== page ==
Friday, 1 November 2013

Even the Sparrows are Walking....

The title of this post has absolutely nothing to do with the topic, I heard the phrase on Radio 4 in relation to the 'Great Storm' and just loved the image that it conjures up!

What I thought I would do is share is the method I use to wash fleece - I keep linking this to a project on Ravelry and not everyone is a member of Ravelry apparently....  strange I know!

So for those who haven't discovered the wonders of the knitting community here is how I wash my fleeces, with the credit for this method going to littlemarchhare - thanks for sharing!

First, perhaps the most time consuming part is pulling the locks preparatory for the process to begin

In this exercise I am washing a BoDo fleece, BoDo is a cross between a Bowmont and a Poll Dorset so all the softness of the Bowmont, but some of the crimp of the Dorset, really nice!  This one is perhaps a bit more Bowmont than Dorset than the one that I got earlier this year, but a really nice fleece all the same - and it came from bowmontmad on Ravelry.

It is easy to see the locks and you grab hold of the tip while supporting the butt, and pull so that you end up with lots of lovely locks

These are then put into a double envelope of mesh (the sort that is sold in my Pound-land for cooking frozen chips upon..)

Three sheets have been sewn together along one of the long edges and the locks then get laid in each layer and the other three edges are closed with nappy pins.

I usually fill two of these and generally I packed in more locks, it really doesn't seem to matter whether they are spread out or not!

Then into a tray of near boiling water with two squirts of Power Scour and pummel the fleece with a potato masher - you can be quite firm with this bit, and it helps if you turn the envelope over and squidge again

I use a cheap roasting tray available at most supermarkets (the other tray is for the moment a cat litter tray, but it does get a bit wobbly so I am going to get another roasting tray when I have enough vouchers for a freebie!)

Then it is transfered into the second tray, same near boiling water, but with a squirt of ECover Washing Liquid and squidged again with the masher.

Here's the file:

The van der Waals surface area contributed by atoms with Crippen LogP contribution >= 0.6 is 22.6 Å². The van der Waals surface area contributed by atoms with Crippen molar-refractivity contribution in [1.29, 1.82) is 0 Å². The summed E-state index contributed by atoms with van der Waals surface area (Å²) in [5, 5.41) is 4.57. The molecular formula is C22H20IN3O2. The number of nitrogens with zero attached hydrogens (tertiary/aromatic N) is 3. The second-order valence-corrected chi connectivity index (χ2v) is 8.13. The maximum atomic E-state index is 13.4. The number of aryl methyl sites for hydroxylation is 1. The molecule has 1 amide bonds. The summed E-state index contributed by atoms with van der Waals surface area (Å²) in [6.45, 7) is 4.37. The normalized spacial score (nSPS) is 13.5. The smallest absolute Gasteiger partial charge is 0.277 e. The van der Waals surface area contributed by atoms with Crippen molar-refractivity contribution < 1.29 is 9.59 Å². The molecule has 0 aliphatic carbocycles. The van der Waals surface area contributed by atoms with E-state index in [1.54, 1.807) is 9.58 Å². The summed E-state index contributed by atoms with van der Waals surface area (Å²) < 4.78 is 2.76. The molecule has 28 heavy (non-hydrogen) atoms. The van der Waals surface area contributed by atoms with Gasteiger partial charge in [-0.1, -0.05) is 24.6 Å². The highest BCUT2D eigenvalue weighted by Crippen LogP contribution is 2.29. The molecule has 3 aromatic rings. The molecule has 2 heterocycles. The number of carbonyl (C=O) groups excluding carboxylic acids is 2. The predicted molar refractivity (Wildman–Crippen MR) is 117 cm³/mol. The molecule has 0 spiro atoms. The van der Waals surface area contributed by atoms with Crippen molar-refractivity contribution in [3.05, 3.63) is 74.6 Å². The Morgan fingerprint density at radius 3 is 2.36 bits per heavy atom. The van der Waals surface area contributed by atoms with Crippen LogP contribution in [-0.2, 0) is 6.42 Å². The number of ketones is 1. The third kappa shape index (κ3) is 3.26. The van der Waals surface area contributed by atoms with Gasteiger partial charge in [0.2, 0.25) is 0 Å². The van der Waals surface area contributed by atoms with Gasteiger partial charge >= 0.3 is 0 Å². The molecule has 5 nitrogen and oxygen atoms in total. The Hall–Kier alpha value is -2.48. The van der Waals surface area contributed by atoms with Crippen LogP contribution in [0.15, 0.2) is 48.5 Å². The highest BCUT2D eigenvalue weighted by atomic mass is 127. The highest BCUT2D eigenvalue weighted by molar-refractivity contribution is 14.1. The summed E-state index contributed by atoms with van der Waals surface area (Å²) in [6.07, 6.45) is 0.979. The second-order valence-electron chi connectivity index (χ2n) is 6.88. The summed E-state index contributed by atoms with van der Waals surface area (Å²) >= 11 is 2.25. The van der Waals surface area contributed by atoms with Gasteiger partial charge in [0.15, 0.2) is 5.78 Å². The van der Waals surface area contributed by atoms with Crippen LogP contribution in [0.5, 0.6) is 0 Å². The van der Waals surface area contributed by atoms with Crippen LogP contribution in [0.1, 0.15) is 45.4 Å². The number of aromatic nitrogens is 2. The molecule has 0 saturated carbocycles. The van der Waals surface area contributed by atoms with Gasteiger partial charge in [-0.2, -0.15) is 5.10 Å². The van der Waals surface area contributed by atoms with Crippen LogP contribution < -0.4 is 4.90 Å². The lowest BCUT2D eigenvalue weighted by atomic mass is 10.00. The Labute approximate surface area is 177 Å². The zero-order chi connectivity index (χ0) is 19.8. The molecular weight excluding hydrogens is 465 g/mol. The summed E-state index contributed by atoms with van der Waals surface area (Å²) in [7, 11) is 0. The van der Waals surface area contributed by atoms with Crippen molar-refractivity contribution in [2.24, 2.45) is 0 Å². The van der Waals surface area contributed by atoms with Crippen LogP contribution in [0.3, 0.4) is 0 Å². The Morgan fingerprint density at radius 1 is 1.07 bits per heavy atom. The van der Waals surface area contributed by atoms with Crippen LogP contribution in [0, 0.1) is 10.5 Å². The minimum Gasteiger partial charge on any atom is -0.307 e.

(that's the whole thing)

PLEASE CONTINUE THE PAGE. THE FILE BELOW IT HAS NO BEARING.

Once both envelopes have been through the two trays, they are emptied and refilled with clean near boiling water for rinsing, one with just water and the other two squirts of Unicorn Fibre Rinse or ECover fabric conditioner.  Squidging the fleece with the masher in both trays - remove the envelopes (for this I use small butcher hooks through the nappy pins - because the water is really really hot!)

I then allow the envelopes to drip for about half and hour to get the worst of the water out or you can put the envelopes between a towel and press, there is no hard and fast rule over this part............

Then lay out the washed locks to dry - in the summer this would be in the sun - at this time of the year I lay them out indoors by the window.

Once dry you have lovely locks perfect for combing

into nests ready for spinning

It might seem to be a lot of work, and for speed I have been known to wash in much larger quantities putting the fleece into mesh washing bags, but at the end of the washing you still have to separate the locks if you are going to comb your fleece - with this method the locks are ready to go..

Another small problem is that it seems to be impossible to get Power Scour now here in the UK - not sure why, but it just isn't available - and believe me I have tried (please if anyone knows of a supplier please, please let me know). I know lots of people use a cheap washing up liquid, but this I have found does strip the fleece of all the natural oils and makes it feel very dry and crisp. 

There is an Australian product called Fibre Scour which contains Tea Tree Oil and Lemon Myrtle which I tried today, but it seemed to leave a film of oil on the rinsing water, so am reserving judgment until after I have combed these locks.

I have also tried with ECover Pomegranate and Grapefruit Washing up Liquid, and I think the results were similar to the Aussie Fibre Scour, so I may try the ECover Chamomile and Marigold which just might be less astringent than those based on citric fruits.

So there you are - my way of washing fleece...............


  1. I have the Power Scour but still use my 'cheap washing up liquid' a lot for my fleeces :-)
    I don't recall ever seeing those mesh bits for cooking chips on but will look around for them

    1. Chris and I are a bit stuck in our ways - Power Scour has been first choice! They are a teflon mesh like these
      think this is a US site


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